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McCoy and Weeden set to battle in Cleveland

Who has the edge in the fight for the starting QB job? Greg Gabriel

Print This May 18, 2012, 04:00 PM EST

When training camps open up in July, one of the more interesting QB competitions will be in Cleveland where third year veteran Colt McCoy will try and hold off first round pick Brandon Weeden. Personally I don’t think there is a competition…I feel McCoy is by far the better player but he is a third round pick who had a mediocre year in 2011. With Weeden being a first round pick the decision makers in Cleveland most likely will want him to win.

For the fun of it, let’s do an in depth comparison of the two. Both played their college football in the Big 12 Conference, McCoy at Texas and Weeden at Oklahoma State. Looking at it from a size viewpoint, Weeden has a distinct advantage measuring 6034 and 221 to McCoy’s 6011 and 216. Weeden ran a 4.95 40 yard dash while McCoy ran 4.81. McCoy didn’t do any of the shuttles but had a 9’6 long jump while Weeden jumped 8’6 and had a 4.49 short shuttle.

McCoy redshirted as a freshman and then started the following 4 seasons and had a record of 45-8 in those four seasons including 3-1 in bowl games. Weeden was a 2 year starter with a record of 23-3 and 2-0 in bowl games.

As a passer, McCoy attempted 1,639 passes and completed 1,177 for a 71.8 career completion percentage with 112 touchdowns and 45 interceptions. He also threw for 13,253 yards and his completion percentage was over 73 percent in his final 2 years.

Brandon WeedenICONWith Brandon Weeden being a first round pick the decision makers in Cleveland most likely want him to start in 2012.

Weeden played baseball in the New York Yankees system out of high school and when he was done with baseball enrolled at Oklahoma State. He redshirted as a freshman, was a backup the following two years and then a 2 year starter. In his 2 years as a starter he completed 750 of 1,075 passes for 8,994 yards and 71 touchdowns. He threw 26 interceptions in those years. His completion percentage was a little over 69 percent in those 2 years.

Weeden played in a high percentage spread offense that was somewhat half field read. He threw a high number of bubble screen percentage passes and almost never lined up from under center. In their base offense he seldom had to face pressure or make plays with his feet. He lacks mobility and doesn’t have the athleticism to extend plays. If the pass rush is heavy, he’s going down. He has a good but not a great arm and the ball can float. When having to play from under center at the Senior Bowl he lacked quickness setting up and seemed to lose some velocity on his throws. He struggled in the game throwing 2 interceptions in 9 passing attempts.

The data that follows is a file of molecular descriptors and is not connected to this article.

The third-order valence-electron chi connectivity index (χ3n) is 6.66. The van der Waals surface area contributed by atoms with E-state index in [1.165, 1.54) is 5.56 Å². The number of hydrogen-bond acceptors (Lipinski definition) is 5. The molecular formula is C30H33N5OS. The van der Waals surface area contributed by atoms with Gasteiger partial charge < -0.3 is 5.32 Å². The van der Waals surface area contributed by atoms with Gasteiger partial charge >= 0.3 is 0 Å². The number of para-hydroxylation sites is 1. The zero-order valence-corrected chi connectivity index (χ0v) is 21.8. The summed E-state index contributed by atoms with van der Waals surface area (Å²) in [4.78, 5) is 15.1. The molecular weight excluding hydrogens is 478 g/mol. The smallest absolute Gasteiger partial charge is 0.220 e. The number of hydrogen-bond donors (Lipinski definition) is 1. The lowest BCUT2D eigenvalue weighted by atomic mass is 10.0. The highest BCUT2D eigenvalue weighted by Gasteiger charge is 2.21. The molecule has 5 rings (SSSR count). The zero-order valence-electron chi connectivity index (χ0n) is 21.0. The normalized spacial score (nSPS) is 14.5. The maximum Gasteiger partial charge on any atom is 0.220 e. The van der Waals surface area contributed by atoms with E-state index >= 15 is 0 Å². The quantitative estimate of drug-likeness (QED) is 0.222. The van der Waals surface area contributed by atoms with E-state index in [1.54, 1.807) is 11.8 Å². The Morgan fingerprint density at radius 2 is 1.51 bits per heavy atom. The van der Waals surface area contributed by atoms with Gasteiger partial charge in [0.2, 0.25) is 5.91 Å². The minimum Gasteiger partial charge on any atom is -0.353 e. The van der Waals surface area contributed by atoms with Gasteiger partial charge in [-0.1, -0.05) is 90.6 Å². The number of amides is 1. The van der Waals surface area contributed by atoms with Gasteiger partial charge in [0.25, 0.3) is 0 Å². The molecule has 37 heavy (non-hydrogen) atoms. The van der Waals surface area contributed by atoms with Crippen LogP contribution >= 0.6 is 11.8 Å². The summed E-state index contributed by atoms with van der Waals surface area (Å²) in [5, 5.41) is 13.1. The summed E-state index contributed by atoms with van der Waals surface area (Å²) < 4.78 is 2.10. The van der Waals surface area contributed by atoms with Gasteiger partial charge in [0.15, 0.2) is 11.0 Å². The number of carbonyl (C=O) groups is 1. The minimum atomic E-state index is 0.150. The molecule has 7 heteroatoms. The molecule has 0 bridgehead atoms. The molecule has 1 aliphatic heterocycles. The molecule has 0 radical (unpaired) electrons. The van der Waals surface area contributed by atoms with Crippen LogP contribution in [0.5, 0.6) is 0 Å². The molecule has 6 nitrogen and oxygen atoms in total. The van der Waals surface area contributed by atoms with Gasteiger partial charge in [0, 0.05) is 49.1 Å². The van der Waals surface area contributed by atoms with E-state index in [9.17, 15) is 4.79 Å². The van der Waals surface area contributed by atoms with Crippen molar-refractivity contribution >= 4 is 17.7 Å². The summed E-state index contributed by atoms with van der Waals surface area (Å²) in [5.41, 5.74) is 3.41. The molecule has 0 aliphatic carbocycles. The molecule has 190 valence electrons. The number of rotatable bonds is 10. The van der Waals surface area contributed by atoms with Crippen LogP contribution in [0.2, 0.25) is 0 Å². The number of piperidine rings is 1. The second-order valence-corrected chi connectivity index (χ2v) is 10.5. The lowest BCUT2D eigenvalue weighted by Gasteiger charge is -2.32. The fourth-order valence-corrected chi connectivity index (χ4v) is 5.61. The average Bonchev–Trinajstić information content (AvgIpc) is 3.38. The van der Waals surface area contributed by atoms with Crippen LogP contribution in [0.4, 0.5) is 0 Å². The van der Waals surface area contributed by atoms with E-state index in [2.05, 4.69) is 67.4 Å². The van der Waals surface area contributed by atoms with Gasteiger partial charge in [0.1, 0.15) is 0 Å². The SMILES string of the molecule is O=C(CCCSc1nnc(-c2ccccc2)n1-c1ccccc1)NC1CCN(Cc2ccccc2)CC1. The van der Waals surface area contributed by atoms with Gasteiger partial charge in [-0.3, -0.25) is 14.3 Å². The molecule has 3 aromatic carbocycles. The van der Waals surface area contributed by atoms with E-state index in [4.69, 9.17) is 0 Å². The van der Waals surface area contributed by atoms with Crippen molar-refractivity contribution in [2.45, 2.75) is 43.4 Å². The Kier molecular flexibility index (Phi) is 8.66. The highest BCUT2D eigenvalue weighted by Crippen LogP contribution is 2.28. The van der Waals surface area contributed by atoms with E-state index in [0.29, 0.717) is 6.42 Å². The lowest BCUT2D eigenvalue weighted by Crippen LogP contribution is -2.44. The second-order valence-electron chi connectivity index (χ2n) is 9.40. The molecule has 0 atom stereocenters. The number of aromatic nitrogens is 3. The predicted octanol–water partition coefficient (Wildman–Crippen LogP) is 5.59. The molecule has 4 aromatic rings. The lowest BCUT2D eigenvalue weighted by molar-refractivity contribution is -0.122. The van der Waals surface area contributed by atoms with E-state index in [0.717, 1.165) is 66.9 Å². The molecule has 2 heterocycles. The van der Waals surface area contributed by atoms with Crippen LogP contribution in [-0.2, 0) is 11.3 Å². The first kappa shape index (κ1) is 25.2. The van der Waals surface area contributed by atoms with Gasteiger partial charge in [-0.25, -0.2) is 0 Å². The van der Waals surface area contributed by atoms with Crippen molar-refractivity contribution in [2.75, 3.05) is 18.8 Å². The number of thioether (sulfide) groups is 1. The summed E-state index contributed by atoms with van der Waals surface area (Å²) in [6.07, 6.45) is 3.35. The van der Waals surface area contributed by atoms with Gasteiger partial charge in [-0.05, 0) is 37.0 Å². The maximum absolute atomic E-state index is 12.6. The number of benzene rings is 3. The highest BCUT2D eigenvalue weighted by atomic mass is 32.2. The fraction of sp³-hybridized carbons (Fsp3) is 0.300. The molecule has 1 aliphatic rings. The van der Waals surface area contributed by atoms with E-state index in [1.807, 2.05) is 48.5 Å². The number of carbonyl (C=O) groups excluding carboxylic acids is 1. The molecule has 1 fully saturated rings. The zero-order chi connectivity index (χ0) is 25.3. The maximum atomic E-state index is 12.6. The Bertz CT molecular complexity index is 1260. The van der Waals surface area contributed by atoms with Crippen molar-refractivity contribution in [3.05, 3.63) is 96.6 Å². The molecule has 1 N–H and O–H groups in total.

McCoy on the other hand is much more athletic in the pocket. While he played in some spread formations he also played a high percentage of plays from under center. He was excellent at keeping plays alive with his feet and rushed for over 1,500 yards while at Texas. He also had 20 rushing touchdowns. The things that he does well are he gets the ball out of his hand quickly and can throw accurately on the run.

McCoy was the starter the last half of his rookie season in 2010 and a year ago you wouldn’t find too many people who didn’t think he was going to develop into a top NFL quarterback. Admittedly he struggled in 2011 but was the poor play all his fault? The Browns receiving group is awful. McCoy won’t be 26 years old until early this September and has already started more than 20 games in the NFL. Is it too early to give up? Having followed his career in college very closely, I know he is a competitive winner and he will only get better.

Weeden on the other hand has never played from under center and still has to learn the pro game. He will be 29 years old before the season’s 4th game and the majority of spread formation quarterbacks who have come into the league have struggled. If Weeden wasn’t a first round pick I probably wouldn’t be writing this article, but because he is there will be pressure for him to play right away. I don’t doubt Weedon has a CHANCE to develop into a competent NFL quarterback but at his age, the odds are stacked against him. The risk Cleveland is assuming is if it doesn’t work out for Weeden, it has cost them the development of 2 quarterbacks not 1. If Weeden becomes the starter McCoy is done with the Browns. Maybe not this year but I doubt you will see him there after this season.

Personally, having watched both players a number of times, I don’t think that Weeden has the tools to beat out McCoy unless the competition is rigged. The only advantage I see Weeden having over McCoy is height. In saying that, it will be interesting to watch how it unfolds this summer in both camp and the preseason. My money is on McCoy. Any takers?

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